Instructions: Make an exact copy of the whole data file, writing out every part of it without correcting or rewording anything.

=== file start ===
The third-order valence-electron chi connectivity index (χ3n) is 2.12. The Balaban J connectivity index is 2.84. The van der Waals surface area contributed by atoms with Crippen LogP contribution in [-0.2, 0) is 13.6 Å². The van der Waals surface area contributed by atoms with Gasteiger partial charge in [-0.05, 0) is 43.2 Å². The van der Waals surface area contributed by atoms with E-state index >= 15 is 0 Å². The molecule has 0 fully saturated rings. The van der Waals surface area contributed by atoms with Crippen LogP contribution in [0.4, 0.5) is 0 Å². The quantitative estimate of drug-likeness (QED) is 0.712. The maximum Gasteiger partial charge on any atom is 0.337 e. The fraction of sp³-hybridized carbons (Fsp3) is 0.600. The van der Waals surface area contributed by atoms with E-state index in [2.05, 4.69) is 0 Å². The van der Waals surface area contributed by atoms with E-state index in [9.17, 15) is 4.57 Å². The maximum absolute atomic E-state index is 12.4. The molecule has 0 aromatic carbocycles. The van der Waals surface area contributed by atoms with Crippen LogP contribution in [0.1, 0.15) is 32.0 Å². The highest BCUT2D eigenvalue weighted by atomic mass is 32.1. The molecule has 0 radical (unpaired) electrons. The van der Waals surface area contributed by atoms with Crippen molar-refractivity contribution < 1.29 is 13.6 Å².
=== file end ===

The third-order valence-electron chi connectivity index (χ3n) is 2.12. The Balaban J connectivity index is 2.84. The van der Waals surface area contributed by atoms with Crippen LogP contribution in [-0.2, 0) is 13.6 Å². The van der Waals surface area contributed by atoms with Gasteiger partial charge in [-0.05, 0) is 43.2 Å². The van der Waals surface area contributed by atoms with E-state index >= 15 is 0 Å². The molecule has 0 fully saturated rings. The van der Waals surface area contributed by atoms with Crippen LogP contribution in [0.4, 0.5) is 0 Å². The quantitative estimate of drug-likeness (QED) is 0.712. The maximum Gasteiger partial charge on any atom is 0.337 e. The fraction of sp³-hybridized carbons (Fsp3) is 0.600. The van der Waals surface area contributed by atoms with E-state index in [2.05, 4.69) is 0 Å². The van der Waals surface area contributed by atoms with E-state index in [9.17, 15) is 4.57 Å². The maximum absolute atomic E-state index is 12.4. The molecule has 0 aromatic carbocycles. The van der Waals surface area contributed by atoms with Crippen LogP contribution in [0.1, 0.15) is 32.0 Å². The highest BCUT2D eigenvalue weighted by atomic mass is 32.1. The molecule has 0 radical (unpaired) electrons. The van der Waals surface area contributed by atoms with Crippen molar-refractivity contribution < 1.29 is 13.6 Å².